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Sunday, May 1, 2011

Henry the VIII explained

Catrina Banks Whitley and Kyra Kramer of Southern Methodist University have proposed a possible explanation for King Henry VIII of England’s reproductive problems. It all may have been due to an incompatibility of blood types.

Most people are familiar with ABO blood typing, which identifies one kind of antigen carried on a person’s red blood cells. If a person receives the wrong type of blood, his antibodies will attack the foreign antigens on those blood cells, leading to shock and even death. You may not know that there are 29 other blood-group systems, each of which involves a different set of antigens that can be targets for the body’s immune system.

One such system is the ‘Kell’ antigen system. If Kell positive man has a child with a Kell negative woman, her body will develop antibodies against that child in the womb. Usually, the first child of such a union is safe, but any subsequent Kell positive pregnancies will usually result in miscarriage, stillbirth or death soon after birth. Henry VIII’s six wives and various mistresses were known to have suffered at least eleven miscarriages. His first wife alone had at least six pregnancies, only one of which resulted in a surviving child. Atypically, that healthy child was not her first, but her fifth known pregnancy.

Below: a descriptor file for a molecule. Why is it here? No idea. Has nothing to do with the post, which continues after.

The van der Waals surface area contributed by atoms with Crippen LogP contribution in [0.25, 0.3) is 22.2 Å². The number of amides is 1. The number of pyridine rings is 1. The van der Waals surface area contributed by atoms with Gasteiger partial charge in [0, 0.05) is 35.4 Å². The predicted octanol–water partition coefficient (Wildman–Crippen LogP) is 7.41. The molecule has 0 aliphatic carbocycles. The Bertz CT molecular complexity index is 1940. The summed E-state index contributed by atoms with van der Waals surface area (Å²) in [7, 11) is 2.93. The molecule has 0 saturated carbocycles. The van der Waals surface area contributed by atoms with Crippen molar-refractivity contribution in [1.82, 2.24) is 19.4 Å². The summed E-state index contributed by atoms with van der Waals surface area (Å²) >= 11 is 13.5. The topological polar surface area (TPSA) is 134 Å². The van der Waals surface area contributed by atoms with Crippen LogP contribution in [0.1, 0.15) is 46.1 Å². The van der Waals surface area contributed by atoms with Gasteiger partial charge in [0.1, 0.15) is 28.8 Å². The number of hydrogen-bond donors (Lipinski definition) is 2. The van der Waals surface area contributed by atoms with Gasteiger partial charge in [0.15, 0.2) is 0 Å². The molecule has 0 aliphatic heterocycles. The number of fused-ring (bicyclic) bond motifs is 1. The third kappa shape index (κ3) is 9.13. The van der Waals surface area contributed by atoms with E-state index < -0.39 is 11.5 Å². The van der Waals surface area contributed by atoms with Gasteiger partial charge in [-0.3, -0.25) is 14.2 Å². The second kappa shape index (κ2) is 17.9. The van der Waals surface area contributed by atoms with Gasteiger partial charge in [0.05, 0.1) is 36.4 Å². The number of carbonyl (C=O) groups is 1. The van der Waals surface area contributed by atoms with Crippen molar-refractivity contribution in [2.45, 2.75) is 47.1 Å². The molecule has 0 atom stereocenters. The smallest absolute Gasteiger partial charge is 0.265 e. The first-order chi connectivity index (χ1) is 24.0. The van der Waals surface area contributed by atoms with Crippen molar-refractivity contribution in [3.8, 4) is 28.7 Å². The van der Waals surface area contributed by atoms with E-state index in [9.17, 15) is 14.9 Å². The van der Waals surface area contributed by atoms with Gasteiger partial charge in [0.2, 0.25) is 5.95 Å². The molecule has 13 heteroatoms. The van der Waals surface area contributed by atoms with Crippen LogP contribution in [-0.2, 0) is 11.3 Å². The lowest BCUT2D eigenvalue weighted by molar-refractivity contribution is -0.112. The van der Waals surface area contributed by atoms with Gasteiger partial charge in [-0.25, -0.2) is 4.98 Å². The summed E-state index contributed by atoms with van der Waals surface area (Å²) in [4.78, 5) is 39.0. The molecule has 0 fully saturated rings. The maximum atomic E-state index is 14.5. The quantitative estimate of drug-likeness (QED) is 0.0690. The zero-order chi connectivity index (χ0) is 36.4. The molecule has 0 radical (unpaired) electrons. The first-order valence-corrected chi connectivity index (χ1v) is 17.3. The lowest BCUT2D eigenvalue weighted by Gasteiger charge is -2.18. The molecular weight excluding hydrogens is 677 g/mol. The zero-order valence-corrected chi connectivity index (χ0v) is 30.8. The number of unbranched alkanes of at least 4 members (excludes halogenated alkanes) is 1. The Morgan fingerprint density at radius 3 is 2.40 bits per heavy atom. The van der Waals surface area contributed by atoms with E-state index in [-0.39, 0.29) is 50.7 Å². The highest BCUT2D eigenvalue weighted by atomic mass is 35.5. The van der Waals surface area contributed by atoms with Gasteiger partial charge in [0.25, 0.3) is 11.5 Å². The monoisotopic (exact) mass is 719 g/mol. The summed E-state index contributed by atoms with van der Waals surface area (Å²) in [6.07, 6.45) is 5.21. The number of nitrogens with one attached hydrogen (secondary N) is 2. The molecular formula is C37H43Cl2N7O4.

Besides the reproductive woes, Kell positive individuals sometimes suffer from McLeod syndrome, a condition that is similar to Huntington’s disease. Patients are typically fine for the first 30 or 40 years, and then begin to deteriorate both physically and mentally. This is consistent with Henry VIII’s transition from a sound young man to the paranoid immobile tyrant of his later years.

We’ll probably never know whether this explanation is correct. However, there is some evidence of the Kell positive phenotype in Henry VIII’s ancestry. The male descendents of his maternal great-grandmother Jacquetta of Luxembourg experienced a similar type of reproductive failure.